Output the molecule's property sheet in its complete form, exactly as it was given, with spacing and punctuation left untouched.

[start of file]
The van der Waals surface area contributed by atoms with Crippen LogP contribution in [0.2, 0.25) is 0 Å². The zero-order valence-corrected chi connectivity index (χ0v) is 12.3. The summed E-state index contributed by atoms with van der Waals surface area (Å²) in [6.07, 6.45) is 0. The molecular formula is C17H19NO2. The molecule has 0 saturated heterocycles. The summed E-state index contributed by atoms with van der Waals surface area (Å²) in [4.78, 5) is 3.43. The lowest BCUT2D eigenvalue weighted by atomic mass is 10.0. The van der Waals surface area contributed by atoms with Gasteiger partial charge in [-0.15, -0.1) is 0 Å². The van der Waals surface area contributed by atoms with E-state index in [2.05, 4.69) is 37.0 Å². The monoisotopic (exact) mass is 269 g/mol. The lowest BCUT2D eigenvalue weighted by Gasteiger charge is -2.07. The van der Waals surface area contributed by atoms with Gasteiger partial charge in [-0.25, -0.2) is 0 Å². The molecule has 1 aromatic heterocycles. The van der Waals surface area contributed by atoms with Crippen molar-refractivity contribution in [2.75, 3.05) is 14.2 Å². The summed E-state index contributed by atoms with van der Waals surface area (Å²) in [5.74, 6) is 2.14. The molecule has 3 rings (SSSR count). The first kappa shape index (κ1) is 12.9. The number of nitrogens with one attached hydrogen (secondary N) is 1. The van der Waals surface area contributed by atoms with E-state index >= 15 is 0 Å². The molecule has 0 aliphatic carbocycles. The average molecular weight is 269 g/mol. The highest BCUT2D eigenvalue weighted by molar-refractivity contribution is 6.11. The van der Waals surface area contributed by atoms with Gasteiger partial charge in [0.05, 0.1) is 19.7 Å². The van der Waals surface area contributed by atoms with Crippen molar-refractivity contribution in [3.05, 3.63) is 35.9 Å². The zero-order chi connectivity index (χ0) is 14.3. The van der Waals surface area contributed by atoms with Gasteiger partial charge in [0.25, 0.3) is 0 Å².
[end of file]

The van der Waals surface area contributed by atoms with Crippen LogP contribution in [0.2, 0.25) is 0 Å². The zero-order valence-corrected chi connectivity index (χ0v) is 12.3. The summed E-state index contributed by atoms with van der Waals surface area (Å²) in [6.07, 6.45) is 0. The molecular formula is C17H19NO2. The molecule has 0 saturated heterocycles. The summed E-state index contributed by atoms with van der Waals surface area (Å²) in [4.78, 5) is 3.43. The lowest BCUT2D eigenvalue weighted by atomic mass is 10.0. The van der Waals surface area contributed by atoms with Gasteiger partial charge in [-0.15, -0.1) is 0 Å². The van der Waals surface area contributed by atoms with E-state index in [2.05, 4.69) is 37.0 Å². The monoisotopic (exact) mass is 269 g/mol. The lowest BCUT2D eigenvalue weighted by Gasteiger charge is -2.07. The van der Waals surface area contributed by atoms with Gasteiger partial charge in [-0.25, -0.2) is 0 Å². The molecule has 1 aromatic heterocycles. The van der Waals surface area contributed by atoms with Crippen molar-refractivity contribution in [2.75, 3.05) is 14.2 Å². The summed E-state index contributed by atoms with van der Waals surface area (Å²) in [5.74, 6) is 2.14. The molecule has 3 rings (SSSR count). The first kappa shape index (κ1) is 12.9. The number of nitrogens with one attached hydrogen (secondary N) is 1. The van der Waals surface area contributed by atoms with E-state index >= 15 is 0 Å². The molecule has 0 aliphatic carbocycles. The average molecular weight is 269 g/mol. The highest BCUT2D eigenvalue weighted by molar-refractivity contribution is 6.11. The van der Waals surface area contributed by atoms with Gasteiger partial charge in [0.05, 0.1) is 19.7 Å². The van der Waals surface area contributed by atoms with Crippen molar-refractivity contribution in [3.05, 3.63) is 35.9 Å². The zero-order chi connectivity index (χ0) is 14.3. The van der Waals surface area contributed by atoms with Gasteiger partial charge in [0.25, 0.3) is 0 Å².